David Greene: Yeah, I mean, one of the things that we’re looking at right now, and my current team is use of machine learning to mine data, my logs to correlate, Hey, what is causing things to come down, it’s a very DevOps thing. But it fits into the, into the realm of AI. And also on the compliance side, you know, tossing around ideas that our company about, you know, there’s so many documents that we have to generate, and so much of them, you know, chat GPT writes better than a lot of the security Doc’s I’ve seen, is there a way to integrate those kinds of tools, in a way that retains privacy in a way that doesn’t insert the kind of risks that AI brings about? Where AI can be sure, maybe about a thing that’s kind of wrong, whereas a human would be starting to get unsure as they get closer to that boundary. There might be some room for these things. And so I’m looking forward to to seeing my first AI generated security doc, to having to averting our first incident because we were able to see into the logs with machine learning.

Victoria Guido: That sounds super cool. And I’ll say, Lauren, do you want to add to that, or maybe even talking about how to shift the data governance a little bit left and bringing in earlier into your CI CD process?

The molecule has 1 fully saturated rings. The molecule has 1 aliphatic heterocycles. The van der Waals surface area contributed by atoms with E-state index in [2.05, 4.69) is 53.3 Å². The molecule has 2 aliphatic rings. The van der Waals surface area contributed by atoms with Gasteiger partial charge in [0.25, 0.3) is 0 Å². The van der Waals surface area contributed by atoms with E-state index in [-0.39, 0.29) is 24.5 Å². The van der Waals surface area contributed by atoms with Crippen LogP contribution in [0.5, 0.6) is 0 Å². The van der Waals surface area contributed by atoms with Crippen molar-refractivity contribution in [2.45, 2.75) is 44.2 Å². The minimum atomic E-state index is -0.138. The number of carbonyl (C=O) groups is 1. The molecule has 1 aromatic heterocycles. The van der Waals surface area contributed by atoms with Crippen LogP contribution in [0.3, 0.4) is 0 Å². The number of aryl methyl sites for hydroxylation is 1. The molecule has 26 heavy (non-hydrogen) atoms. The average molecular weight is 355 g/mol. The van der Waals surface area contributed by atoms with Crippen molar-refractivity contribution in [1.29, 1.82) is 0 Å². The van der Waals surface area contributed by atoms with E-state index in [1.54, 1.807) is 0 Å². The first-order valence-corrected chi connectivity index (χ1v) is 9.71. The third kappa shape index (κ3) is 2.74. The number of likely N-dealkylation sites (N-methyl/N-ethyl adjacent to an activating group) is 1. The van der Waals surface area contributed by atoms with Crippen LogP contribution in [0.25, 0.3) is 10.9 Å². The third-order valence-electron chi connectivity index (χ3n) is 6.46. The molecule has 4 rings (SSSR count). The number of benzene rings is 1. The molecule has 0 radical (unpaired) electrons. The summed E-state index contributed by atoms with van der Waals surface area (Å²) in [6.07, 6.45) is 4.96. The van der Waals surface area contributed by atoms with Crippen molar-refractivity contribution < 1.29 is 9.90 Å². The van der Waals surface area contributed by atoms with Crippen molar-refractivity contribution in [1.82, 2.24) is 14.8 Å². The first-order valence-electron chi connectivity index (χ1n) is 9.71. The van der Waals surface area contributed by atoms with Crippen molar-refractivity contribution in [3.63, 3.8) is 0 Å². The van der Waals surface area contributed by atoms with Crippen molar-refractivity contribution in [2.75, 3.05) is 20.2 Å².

Lauren Maffeo: Yeah, I think that’s a great point. For me starts with giving your development team that set of guidelines and standards early so that they are able to ideally have input into them. I think even the precursor to that is having a data governance council across your organization where each data domain which you’ve predefined has representation on that council, it again does not mean that everybody is necessarily a developer, as a data scientist or an engineer. But you do have people on a shared counsel to set standards and define what it means for instance, to add a new term to your data catalog what it means to review your pipelines if your organization is large enough, you could have subcommittees for instance, one to review all possible tools. And the earlier you get those processes integrated into your culture. I think the easier it is to then to take care of the tech because you’ve designed those processes and systems with data governance in mind. And you’ve also given everyone more transparency into how it works for your unique organization. I also think there’s a great opportunity to include an embed designers into these projects. So if you have, for instance, a service designer, or a product or product manager, their work managing roadmaps is really helpful here, because they can make a roadmap which outlines the implementation process in the pipeline process with key tasks and milestones. And I think product management and managing these, like a roadmap is the most effective way to go. Because your data governance, especially in healthcare is not a project that has a conclusion, it really is a continuous lifecycle. And so you need really robust processes and standards to manage that lifecycle, because the work really never ends. And that can sound scary. But I think approaching it with a product mindset is a really helpful reframe, for data governance.